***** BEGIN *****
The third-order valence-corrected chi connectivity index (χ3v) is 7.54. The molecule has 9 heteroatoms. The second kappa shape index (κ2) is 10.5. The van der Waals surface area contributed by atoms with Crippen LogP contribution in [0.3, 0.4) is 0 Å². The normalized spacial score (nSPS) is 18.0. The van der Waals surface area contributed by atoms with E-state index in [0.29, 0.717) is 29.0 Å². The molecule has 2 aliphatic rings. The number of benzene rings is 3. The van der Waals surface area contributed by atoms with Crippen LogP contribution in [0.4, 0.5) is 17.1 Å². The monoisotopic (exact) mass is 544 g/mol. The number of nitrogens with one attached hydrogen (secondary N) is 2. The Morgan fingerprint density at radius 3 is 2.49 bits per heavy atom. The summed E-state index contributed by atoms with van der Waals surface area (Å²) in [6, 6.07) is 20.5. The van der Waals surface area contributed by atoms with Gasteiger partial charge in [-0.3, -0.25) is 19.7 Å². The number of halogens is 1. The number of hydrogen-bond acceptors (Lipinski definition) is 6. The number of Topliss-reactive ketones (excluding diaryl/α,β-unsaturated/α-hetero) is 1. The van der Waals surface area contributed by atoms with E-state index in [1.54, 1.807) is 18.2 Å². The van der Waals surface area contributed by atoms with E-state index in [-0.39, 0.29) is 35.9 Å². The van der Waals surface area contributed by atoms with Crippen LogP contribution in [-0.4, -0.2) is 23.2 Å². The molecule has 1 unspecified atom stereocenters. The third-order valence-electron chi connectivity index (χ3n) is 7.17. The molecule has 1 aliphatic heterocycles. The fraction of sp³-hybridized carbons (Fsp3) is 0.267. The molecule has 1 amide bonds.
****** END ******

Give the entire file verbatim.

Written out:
The third-order valence-corrected chi connectivity index (χ3v) is 7.54. The molecule has 9 heteroatoms. The second kappa shape index (κ2) is 10.5. The van der Waals surface area contributed by atoms with Crippen LogP contribution in [0.3, 0.4) is 0 Å². The normalized spacial score (nSPS) is 18.0. The van der Waals surface area contributed by atoms with E-state index in [0.29, 0.717) is 29.0 Å². The molecule has 2 aliphatic rings. The number of benzene rings is 3. The van der Waals surface area contributed by atoms with Crippen LogP contribution in [0.4, 0.5) is 17.1 Å². The monoisotopic (exact) mass is 544 g/mol. The number of nitrogens with one attached hydrogen (secondary N) is 2. The Morgan fingerprint density at radius 3 is 2.49 bits per heavy atom. The summed E-state index contributed by atoms with van der Waals surface area (Å²) in [6, 6.07) is 20.5. The van der Waals surface area contributed by atoms with Gasteiger partial charge in [-0.3, -0.25) is 19.7 Å². The number of halogens is 1. The number of hydrogen-bond acceptors (Lipinski definition) is 6. The number of Topliss-reactive ketones (excluding diaryl/α,β-unsaturated/α-hetero) is 1. The van der Waals surface area contributed by atoms with E-state index in [1.54, 1.807) is 18.2 Å². The van der Waals surface area contributed by atoms with E-state index in [-0.39, 0.29) is 35.9 Å². The van der Waals surface area contributed by atoms with Crippen LogP contribution in [-0.4, -0.2) is 23.2 Å². The molecule has 1 unspecified atom stereocenters. The third-order valence-electron chi connectivity index (χ3n) is 7.17. The molecule has 1 aliphatic heterocycles. The fraction of sp³-hybridized carbons (Fsp3) is 0.267. The molecule has 1 amide bonds.